Businesses across the world are embracing new and emerging technologies to help them boost profits and increase productivity. One of the latest technologies that is being embraced by the business world is virtual reality or VR. Protective VR case provider, the Case Farm have looked into how VR is helping businesses to grow. Take a look how different industries are making the most of this technology.
One of the most time intensive, and costly, aspects of working in real estate is travelling to show potential clients around properties they’re interested in. By using immersive VR technology, clients can view and explore properties from wherever they are. This saves time for the real estate agent and allows them to help more clients. It’s also helpful for the client too, as they can spend as much time exploring the property as they need before making a decision.
Training and development
One of the largest expenses that any business encounters are staff training and development. Not only does a business have to pay for the training itself, but lost staff hours, travel, and even accommodation too! With VR however, training can be carried out remotely and at a pace which best suits the individual member of staff. Even better, VR allows employees to take part in simulations of real-life situations to help them put their new found knowledge to use.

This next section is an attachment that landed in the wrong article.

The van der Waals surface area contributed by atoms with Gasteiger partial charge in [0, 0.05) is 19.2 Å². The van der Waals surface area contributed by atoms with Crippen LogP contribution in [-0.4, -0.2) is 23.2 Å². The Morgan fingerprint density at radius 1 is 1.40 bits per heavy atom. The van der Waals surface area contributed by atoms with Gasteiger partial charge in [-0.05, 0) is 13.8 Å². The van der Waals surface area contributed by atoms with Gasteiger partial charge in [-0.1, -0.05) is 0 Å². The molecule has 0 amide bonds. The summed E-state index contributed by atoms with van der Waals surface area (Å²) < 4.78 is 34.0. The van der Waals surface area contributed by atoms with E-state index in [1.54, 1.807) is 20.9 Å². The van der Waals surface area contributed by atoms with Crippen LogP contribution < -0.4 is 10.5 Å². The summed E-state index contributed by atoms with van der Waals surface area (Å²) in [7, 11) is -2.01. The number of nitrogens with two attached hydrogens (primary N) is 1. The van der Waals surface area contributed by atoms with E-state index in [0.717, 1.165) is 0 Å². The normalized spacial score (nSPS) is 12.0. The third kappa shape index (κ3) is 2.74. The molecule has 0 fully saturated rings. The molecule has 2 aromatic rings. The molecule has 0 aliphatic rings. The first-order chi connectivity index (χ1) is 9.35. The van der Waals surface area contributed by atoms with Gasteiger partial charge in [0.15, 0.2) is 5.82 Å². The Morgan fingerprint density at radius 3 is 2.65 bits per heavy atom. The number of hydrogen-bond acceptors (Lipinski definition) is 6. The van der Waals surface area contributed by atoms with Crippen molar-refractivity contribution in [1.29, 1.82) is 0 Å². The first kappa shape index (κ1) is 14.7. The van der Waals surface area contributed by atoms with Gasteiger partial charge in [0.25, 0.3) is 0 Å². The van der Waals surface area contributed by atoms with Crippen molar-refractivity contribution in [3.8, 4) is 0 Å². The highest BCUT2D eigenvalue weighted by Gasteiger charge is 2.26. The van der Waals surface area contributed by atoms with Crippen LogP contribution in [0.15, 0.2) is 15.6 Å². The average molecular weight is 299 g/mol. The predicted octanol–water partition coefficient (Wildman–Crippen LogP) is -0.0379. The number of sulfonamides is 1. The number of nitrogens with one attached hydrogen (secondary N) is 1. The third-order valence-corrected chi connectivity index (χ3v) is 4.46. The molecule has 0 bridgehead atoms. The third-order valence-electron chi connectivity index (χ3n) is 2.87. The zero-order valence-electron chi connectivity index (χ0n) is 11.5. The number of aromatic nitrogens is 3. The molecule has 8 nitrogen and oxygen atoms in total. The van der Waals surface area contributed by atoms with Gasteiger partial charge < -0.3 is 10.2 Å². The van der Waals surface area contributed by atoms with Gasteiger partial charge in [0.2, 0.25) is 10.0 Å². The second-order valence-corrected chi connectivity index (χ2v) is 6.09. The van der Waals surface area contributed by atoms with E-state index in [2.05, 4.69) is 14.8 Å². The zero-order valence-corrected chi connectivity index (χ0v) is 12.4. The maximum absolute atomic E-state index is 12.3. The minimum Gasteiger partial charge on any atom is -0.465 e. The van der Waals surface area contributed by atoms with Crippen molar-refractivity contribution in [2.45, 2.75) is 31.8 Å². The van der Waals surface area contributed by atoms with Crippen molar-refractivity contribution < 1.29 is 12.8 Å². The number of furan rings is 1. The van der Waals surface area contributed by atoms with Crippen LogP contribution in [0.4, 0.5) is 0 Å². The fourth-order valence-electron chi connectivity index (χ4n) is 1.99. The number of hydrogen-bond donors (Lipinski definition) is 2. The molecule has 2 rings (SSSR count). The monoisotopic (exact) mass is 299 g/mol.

Manufacturing is an incredibly intensive process, and each part involved in the production of items must be carefully inspected to make sure it meets the necessary technical and safety specifications. Using VR technologies, engineers can interact with components in 3D, and see how they work together, ensuring they are safe and effective.
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Coaching and therapy
Coaches and therapists will often need money to hire practice rooms or buildings. Using VR instead, they can keep the same face to face appointments with their clients, without losing profit to building hire. This way, they’re still able to provide a professional service, without spending time or money on arranging space.
The medical world was an early adopter of VR technologies, using it to simulate operations and train surgeons and doctors to carry out delicate procedures. Now, medical staff and GP’s can use VR technology to remotely see patients, which can benefit patients who may be less mobile. This helps to save time and cost and could mean that doctors are able to fit more patient appointments into each of their days.
This is by no means an exhaustive list of the business areas and industries that are making the most of virtual reality but just goes to show the huge range of uses that virtual reality has. It will be fascinating in years to come to see how VR is put to use by other industries, and the benefits it has for their profitability and business growth.